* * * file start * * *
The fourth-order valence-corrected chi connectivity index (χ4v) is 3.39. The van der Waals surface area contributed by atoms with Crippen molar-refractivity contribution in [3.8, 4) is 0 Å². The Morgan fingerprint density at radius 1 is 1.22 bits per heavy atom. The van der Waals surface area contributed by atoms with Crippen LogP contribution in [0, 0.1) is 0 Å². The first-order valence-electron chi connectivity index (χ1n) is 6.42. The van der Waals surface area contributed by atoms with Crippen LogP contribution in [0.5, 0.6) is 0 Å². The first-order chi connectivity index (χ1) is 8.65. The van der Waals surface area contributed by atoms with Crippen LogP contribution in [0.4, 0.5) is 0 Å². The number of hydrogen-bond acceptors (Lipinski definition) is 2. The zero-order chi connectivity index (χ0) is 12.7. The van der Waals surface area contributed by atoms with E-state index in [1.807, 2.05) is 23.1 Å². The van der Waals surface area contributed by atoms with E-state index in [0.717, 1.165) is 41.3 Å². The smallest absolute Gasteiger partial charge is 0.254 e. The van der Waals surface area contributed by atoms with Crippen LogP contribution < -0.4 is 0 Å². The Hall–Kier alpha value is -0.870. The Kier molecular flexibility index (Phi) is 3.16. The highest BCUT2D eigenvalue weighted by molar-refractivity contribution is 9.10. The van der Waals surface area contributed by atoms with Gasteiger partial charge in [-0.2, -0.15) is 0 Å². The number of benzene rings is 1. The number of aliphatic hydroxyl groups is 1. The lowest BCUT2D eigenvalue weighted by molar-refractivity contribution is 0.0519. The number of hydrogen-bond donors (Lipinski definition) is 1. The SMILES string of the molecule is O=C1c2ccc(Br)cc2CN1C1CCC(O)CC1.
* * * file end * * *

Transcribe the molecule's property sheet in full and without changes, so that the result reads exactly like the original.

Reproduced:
The fourth-order valence-corrected chi connectivity index (χ4v) is 3.39. The van der Waals surface area contributed by atoms with Crippen molar-refractivity contribution in [3.8, 4) is 0 Å². The Morgan fingerprint density at radius 1 is 1.22 bits per heavy atom. The van der Waals surface area contributed by atoms with Crippen LogP contribution in [0, 0.1) is 0 Å². The first-order valence-electron chi connectivity index (χ1n) is 6.42. The van der Waals surface area contributed by atoms with Crippen LogP contribution in [0.5, 0.6) is 0 Å². The first-order chi connectivity index (χ1) is 8.65. The van der Waals surface area contributed by atoms with Crippen LogP contribution in [0.4, 0.5) is 0 Å². The number of hydrogen-bond acceptors (Lipinski definition) is 2. The zero-order chi connectivity index (χ0) is 12.7. The van der Waals surface area contributed by atoms with E-state index in [1.807, 2.05) is 23.1 Å². The van der Waals surface area contributed by atoms with E-state index in [0.717, 1.165) is 41.3 Å². The smallest absolute Gasteiger partial charge is 0.254 e. The van der Waals surface area contributed by atoms with Crippen LogP contribution < -0.4 is 0 Å². The Hall–Kier alpha value is -0.870. The Kier molecular flexibility index (Phi) is 3.16. The highest BCUT2D eigenvalue weighted by molar-refractivity contribution is 9.10. The van der Waals surface area contributed by atoms with Gasteiger partial charge in [-0.2, -0.15) is 0 Å². The number of benzene rings is 1. The number of aliphatic hydroxyl groups is 1. The lowest BCUT2D eigenvalue weighted by molar-refractivity contribution is 0.0519. The number of hydrogen-bond donors (Lipinski definition) is 1. The SMILES string of the molecule is O=C1c2ccc(Br)cc2CN1C1CCC(O)CC1.